It is amusingly ironic to me that despite this, and despite having in the past many times slipped out of the garb when it was practical for me, I now wear it with even more pride than ever. I belong to The Army of God, and if it is my fate that one day I die for it, I will do so gladly rather than give in to a force that is evil to its very core. So base that it forces us to side with the USA, Britain and Israel in order to help defeat it.

Friday, March 14, 2008

Who is John Gelt?

I don't think writing a blog can do much more for my cause than this one has. I had joy and some fun and my season in the sun, and with close to half a million hits, an achievement of sorts for the voice of the lone Chassid. I have managed to avoid being lynched and that is a victory of thoughts too.

I have come to the stage where what I have already written more or less covers what I have to say and challenging myself to find a new angle is not satisfying. I could put the points of what could have been the next four blogs in four paragraphs. It makes a far less enjoyable read but what difference does that make?

1) Growing consumerism is changing the face of Chassidus. When a young man can announce in shul that he left Kollel to afford a new kitchen to nary the bat of an eyelid, it is plain that our friend Lucre will eventually convert the bulk of Chassidim into (slim) curly locked MOs. It is the ascetics in kippot srugot, who forgo worldly pleasures for a gemara and stop under sniper fire to daven mincha that will be the Chassidim of tomorrow, even above the brave young Lubavitchers who do such fantastic work, practicing true chassidus with blind faith. Indeed the visit of the Belzer Rebbe to the victims in hospital of the heinous butchery in Merkaz Harav and the heartfelt bemoaning of it by the Satmar Rebbe seem to nod in that direction.

2) If we chassidim, the outsiders, wish to survive and prosper in a world that will polarise into them and us, we should make ourselves useful to society. An interesting idea that should be considered is to broaden the scope of the Hatzola into a Charedi civil emergency reserve for times of disaster. Zaka and Ezra L’marpeh have very successfully promoted the image of caring Chassidim as neutral emergency staff.

3) We are tired and sinking as we wait for moral or practical guidance from the tzaddikate. The Rabbinate is like an oracle. It can answer all your questions except the real one; What should I ask you? If we are to function as a society we must have government. Leaders who know how to lead and Rabbis -clearly briefed on the situation, the options and possible repercussions - they can turn to for guidance. These leaders need to be representative of the actual kehilla and not only those who pay a membership fee!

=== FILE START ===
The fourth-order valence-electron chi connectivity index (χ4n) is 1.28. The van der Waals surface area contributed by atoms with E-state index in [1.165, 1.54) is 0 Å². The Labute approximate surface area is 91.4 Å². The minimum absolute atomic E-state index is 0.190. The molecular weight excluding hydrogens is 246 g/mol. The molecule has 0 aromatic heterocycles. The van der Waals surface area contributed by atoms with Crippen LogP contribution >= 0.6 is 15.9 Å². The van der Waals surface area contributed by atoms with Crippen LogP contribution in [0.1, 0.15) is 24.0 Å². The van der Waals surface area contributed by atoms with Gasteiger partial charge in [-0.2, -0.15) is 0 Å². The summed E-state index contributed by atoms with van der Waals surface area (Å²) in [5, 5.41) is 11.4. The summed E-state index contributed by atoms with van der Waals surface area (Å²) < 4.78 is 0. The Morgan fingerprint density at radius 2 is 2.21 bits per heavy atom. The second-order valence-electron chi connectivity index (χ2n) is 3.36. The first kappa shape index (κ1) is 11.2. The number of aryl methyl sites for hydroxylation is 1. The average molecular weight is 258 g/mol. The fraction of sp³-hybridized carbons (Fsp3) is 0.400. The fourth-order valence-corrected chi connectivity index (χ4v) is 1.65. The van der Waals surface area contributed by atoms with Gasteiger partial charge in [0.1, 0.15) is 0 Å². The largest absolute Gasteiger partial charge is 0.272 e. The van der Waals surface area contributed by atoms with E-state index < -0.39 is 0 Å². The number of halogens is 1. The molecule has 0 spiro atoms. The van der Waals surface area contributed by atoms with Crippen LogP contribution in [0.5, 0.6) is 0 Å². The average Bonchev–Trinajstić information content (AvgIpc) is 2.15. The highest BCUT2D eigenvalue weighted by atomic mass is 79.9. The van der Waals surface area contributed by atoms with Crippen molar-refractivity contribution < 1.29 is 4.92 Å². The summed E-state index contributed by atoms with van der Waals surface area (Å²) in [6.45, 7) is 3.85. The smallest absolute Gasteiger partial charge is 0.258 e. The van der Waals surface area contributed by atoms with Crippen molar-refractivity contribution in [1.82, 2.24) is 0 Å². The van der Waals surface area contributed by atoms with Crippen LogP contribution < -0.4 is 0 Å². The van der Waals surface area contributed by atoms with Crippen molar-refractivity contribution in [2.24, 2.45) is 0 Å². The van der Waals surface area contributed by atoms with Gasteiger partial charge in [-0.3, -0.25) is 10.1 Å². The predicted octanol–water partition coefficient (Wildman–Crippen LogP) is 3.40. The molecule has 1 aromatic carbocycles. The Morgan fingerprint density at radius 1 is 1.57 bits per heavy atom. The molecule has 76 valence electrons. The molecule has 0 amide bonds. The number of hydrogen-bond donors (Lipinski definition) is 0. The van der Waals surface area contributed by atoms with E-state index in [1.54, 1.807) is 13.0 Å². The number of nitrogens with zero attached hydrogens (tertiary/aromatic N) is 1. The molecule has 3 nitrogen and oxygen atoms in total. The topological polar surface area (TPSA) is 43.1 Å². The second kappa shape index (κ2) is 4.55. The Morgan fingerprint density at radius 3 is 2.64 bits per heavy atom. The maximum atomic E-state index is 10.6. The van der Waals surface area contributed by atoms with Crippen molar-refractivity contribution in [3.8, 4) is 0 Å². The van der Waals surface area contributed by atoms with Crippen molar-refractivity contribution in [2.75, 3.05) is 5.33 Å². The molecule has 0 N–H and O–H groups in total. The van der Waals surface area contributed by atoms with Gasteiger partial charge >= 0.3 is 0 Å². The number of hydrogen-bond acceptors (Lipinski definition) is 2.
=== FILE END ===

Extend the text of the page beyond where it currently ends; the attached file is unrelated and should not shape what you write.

In the battle of civilisations, despite being ideologically closer to true religious Islam than Christianity, our laxity in promoting our own image to the outside world has allowed the secular and armchair yids to drag us with them into the Christian or humanist camps. We must not allow the non-religious establishment to represent us or to imply that their policy of grovelling and obsequious cameraderie with the establishment is the way of the Book to these people of It.

4) We must learn to admit our shame. Sex molestation is still going on in the community and we all know it. The names of people who prey on little boys must be handed over to the authorities to be dealt with. It is a disease that can sometimes be controlled but often not and it destroys lives! Oh, and Rabbi, please memorise this catchy little truism; Playing with a little yingele’s thingele, if you are not that yingele, is always sexual abuse!

However, this blog is not just my about my thoughts being read by other people. The Shaigetz living inside me has become part of who I am. The authority I gain by knowing how many people will read what I say colours not only the way I write but also the way I think and speak. I have become more assertive at work and have gained much in stature; such is the power of a blog.

I have become much prouder of being a Chassid, especially among goyim, since getting to know the Shaigetz, and much quicker to interact with them. The more I do the more I notice how many others are prepared to be as nice to you as you are to them, despite our inculcated notion that most goyim really don’t like us. (Funny to think they think we don’t like them.)

Lastly, I think to generate change might be easier than most would suppose. People welcome self-assured authority and true leadership. I am sure eventually someone with the necessary stature will emerge and effect some real and necessary change. But he will be flesh and blood not an ethereal presence. Maybe then someone will ask, “Do you think he was the Shaigetz?” and a (slim) Chassid will reply, “Who is John Gelt?”